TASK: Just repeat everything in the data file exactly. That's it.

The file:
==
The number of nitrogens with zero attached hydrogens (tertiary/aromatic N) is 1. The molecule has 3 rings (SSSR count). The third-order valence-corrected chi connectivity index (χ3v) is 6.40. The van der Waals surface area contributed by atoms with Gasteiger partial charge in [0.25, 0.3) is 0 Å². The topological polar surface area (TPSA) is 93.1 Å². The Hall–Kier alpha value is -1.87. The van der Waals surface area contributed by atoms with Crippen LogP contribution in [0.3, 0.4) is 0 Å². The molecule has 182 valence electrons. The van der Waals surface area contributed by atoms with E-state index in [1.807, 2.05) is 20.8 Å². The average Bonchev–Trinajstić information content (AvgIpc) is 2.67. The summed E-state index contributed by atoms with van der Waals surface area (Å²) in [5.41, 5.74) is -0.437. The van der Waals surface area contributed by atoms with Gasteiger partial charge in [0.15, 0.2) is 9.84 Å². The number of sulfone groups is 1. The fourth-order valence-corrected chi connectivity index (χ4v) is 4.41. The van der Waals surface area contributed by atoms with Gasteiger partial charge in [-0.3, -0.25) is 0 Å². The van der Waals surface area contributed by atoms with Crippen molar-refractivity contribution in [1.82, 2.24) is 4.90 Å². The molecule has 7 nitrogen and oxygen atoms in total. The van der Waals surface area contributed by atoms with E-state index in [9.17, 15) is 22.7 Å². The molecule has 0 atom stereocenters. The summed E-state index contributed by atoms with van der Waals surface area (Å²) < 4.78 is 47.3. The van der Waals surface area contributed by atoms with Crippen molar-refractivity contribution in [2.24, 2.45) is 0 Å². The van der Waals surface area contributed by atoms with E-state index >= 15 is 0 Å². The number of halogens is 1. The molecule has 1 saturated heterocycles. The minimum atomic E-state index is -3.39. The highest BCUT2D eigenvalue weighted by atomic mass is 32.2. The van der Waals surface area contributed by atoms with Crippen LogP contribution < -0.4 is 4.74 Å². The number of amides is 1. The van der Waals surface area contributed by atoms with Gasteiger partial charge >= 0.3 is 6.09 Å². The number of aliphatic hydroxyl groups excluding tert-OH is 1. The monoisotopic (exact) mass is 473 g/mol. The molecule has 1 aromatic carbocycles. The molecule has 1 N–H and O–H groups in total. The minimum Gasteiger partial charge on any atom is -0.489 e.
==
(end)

The number of nitrogens with zero attached hydrogens (tertiary/aromatic N) is 1. The molecule has 3 rings (SSSR count). The third-order valence-corrected chi connectivity index (χ3v) is 6.40. The van der Waals surface area contributed by atoms with Gasteiger partial charge in [0.25, 0.3) is 0 Å². The topological polar surface area (TPSA) is 93.1 Å². The Hall–Kier alpha value is -1.87. The van der Waals surface area contributed by atoms with Crippen LogP contribution in [0.3, 0.4) is 0 Å². The molecule has 182 valence electrons. The van der Waals surface area contributed by atoms with E-state index in [1.807, 2.05) is 20.8 Å². The average Bonchev–Trinajstić information content (AvgIpc) is 2.67. The summed E-state index contributed by atoms with van der Waals surface area (Å²) in [5.41, 5.74) is -0.437. The van der Waals surface area contributed by atoms with Gasteiger partial charge in [0.15, 0.2) is 9.84 Å². The number of sulfone groups is 1. The fourth-order valence-corrected chi connectivity index (χ4v) is 4.41. The van der Waals surface area contributed by atoms with Gasteiger partial charge in [-0.3, -0.25) is 0 Å². The van der Waals surface area contributed by atoms with Crippen molar-refractivity contribution in [1.82, 2.24) is 4.90 Å². The molecule has 7 nitrogen and oxygen atoms in total. The van der Waals surface area contributed by atoms with E-state index in [9.17, 15) is 22.7 Å². The molecule has 0 atom stereocenters. The summed E-state index contributed by atoms with van der Waals surface area (Å²) < 4.78 is 47.3. The van der Waals surface area contributed by atoms with Crippen molar-refractivity contribution in [2.24, 2.45) is 0 Å². The van der Waals surface area contributed by atoms with E-state index >= 15 is 0 Å². The number of halogens is 1. The molecule has 1 saturated heterocycles. The minimum atomic E-state index is -3.39. The highest BCUT2D eigenvalue weighted by atomic mass is 32.2. The van der Waals surface area contributed by atoms with Crippen LogP contribution < -0.4 is 4.74 Å². The number of amides is 1. The van der Waals surface area contributed by atoms with Gasteiger partial charge >= 0.3 is 6.09 Å². The number of aliphatic hydroxyl groups excluding tert-OH is 1. The monoisotopic (exact) mass is 473 g/mol. The molecule has 1 aromatic carbocycles. The molecule has 1 N–H and O–H groups in total. The minimum Gasteiger partial charge on any atom is -0.489 e.